Tag Archives: God’s sovereignty

“Now there arose up a new king over Egypt, which knew not Joseph.”  (Exodus 1:8, KJV)

These 13 words describe how easily life can be transformed from mountaintop to valley; from “can do no wrong” to “can do nothing right”; from the big house to the dog house.

We do well to remain mindful of how quickly the externals of our life can change; and to grasp lightly our health, wealth, and personal relationships.  Egypt — although gracious and hospitable for a time — was not God’s destination for the Children of Israel; a much better land awaited them.  The “new king over Egypt, which knew not Joseph” was the catalyst for the beginning of the next phase of God’s plan for the Israelites.

Changes await all of us, and some changes may not be welcome changes.  Fear not.  A change in circumstance provides the “elbow room” in our lives for the growth that is to come.

God did not desert the Children of Israel, even in their distress; and God will not desert the disciples of Jesus.  As we are reminded in Romans 8: Nothing shall separate us from the love of God!  – Luther

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“I know the greatness of the LORD — that our Lord is greater than any other god.  The LORD does whatever pleases him throughout all heaven and earth, and on the seas and in their depths.  He causes the clouds to rise over the whole earth.  He sends the lightning with the rain and releases the wind from his storehouses.”  (Psalm 135:5-7, NLT)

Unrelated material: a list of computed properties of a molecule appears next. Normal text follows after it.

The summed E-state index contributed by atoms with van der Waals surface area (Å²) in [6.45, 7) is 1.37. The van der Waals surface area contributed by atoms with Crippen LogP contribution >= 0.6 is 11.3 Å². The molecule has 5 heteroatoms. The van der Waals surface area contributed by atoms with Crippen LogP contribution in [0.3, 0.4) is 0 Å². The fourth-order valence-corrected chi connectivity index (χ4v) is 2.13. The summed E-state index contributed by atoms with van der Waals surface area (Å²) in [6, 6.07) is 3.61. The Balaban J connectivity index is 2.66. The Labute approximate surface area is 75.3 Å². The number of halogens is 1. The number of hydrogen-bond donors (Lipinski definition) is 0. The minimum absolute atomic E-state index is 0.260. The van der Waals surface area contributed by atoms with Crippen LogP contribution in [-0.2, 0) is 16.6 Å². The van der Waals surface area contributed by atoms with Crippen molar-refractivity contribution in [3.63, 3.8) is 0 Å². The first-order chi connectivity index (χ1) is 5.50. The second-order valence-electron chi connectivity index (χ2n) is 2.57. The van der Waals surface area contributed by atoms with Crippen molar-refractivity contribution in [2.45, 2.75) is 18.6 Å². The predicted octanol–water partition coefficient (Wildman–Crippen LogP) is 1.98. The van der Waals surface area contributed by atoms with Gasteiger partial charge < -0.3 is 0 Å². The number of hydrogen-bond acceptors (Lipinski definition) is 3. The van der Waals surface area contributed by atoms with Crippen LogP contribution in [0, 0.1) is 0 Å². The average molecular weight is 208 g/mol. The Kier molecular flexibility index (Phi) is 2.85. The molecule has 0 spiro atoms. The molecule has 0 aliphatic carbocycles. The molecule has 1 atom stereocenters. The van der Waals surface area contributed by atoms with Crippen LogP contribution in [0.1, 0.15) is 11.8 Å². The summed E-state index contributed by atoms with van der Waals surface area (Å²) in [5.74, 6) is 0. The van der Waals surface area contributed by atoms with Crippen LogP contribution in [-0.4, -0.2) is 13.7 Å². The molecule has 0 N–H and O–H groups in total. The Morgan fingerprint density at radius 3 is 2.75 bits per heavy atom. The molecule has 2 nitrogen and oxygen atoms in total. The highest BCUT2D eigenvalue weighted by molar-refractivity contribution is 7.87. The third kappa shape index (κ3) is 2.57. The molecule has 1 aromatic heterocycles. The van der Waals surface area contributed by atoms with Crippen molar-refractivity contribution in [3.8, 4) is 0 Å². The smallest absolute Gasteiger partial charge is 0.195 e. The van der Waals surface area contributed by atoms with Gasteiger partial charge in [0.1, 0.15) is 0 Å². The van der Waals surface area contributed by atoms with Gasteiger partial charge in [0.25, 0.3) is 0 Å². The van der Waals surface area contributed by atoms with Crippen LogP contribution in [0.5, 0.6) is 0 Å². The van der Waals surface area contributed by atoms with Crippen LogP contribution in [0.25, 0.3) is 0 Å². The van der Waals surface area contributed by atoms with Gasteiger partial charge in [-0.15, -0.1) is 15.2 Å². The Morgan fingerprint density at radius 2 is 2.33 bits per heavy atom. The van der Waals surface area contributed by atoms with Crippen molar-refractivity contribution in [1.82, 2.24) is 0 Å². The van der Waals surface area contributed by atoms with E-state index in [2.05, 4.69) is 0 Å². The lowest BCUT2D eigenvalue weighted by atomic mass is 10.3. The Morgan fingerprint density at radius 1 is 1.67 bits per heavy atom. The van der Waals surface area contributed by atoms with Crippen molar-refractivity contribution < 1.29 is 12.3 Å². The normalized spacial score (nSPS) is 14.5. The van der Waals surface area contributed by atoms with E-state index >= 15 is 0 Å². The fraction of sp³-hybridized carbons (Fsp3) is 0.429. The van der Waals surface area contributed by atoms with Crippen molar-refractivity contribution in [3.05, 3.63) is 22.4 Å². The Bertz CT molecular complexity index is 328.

More than forty years ago, J. B. Phillips wrote a book (which is still in print, by the way) titled, “Your God is Too Small.”  The title alone provokes the question: How big is your God?

The psalmist, as we see in today’s selection, had a big God.  There is a direct relationship between the size of our problems and the size of our God.  As I heard related several years ago in a sermon by Austin, Texas pastor Gerald Mann: “Big God, small problems.  Small God, big problems.”

Having a God that cannot be bossed, because He is all-powerful; that cannot be bought, because he has infinite resources; is a comfort, a joy, and an arsenal for whatever problems life presents!  – Luther

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“The Lord does whatever pleases him, in the heavens and on the earth, in the seas and all their depths.”  (Psalm 135:6, NIV)

“Unbossed and unbought” was the slogan of the late Shirley Chisholm (1924-2005).

Chisholm was the first black woman elected to the U. S. Congress (New York – 1968); the first black candidate from a major political party (Democratic) for the U. S. Presidency (1972); and the Democratic party’s first female nominee for President.

Although I was too young to vote in 1972, I remember well the appeal of Congresswoman Chisholm: Direct, truthful, principled, and — of course — “unbossed and unbought.”  Many in the electorate who were on the margins of political influence and financial power were energized by Chisholm’s history and her message.

The psalmist’s description of God is of One who is truly sovereign.  Sovereignty is defined as “the quality of having supreme, independent authority” in a particular realm; or, as the psalmist says: Doing “whatever pleases him in the heavens and on the earth, in the seas and all their depths.”

It should cheer us to worship a God who is sovereign over (and in) everything because He can never be “bossed,” and He can never — ever — be “bought.”  – Luther

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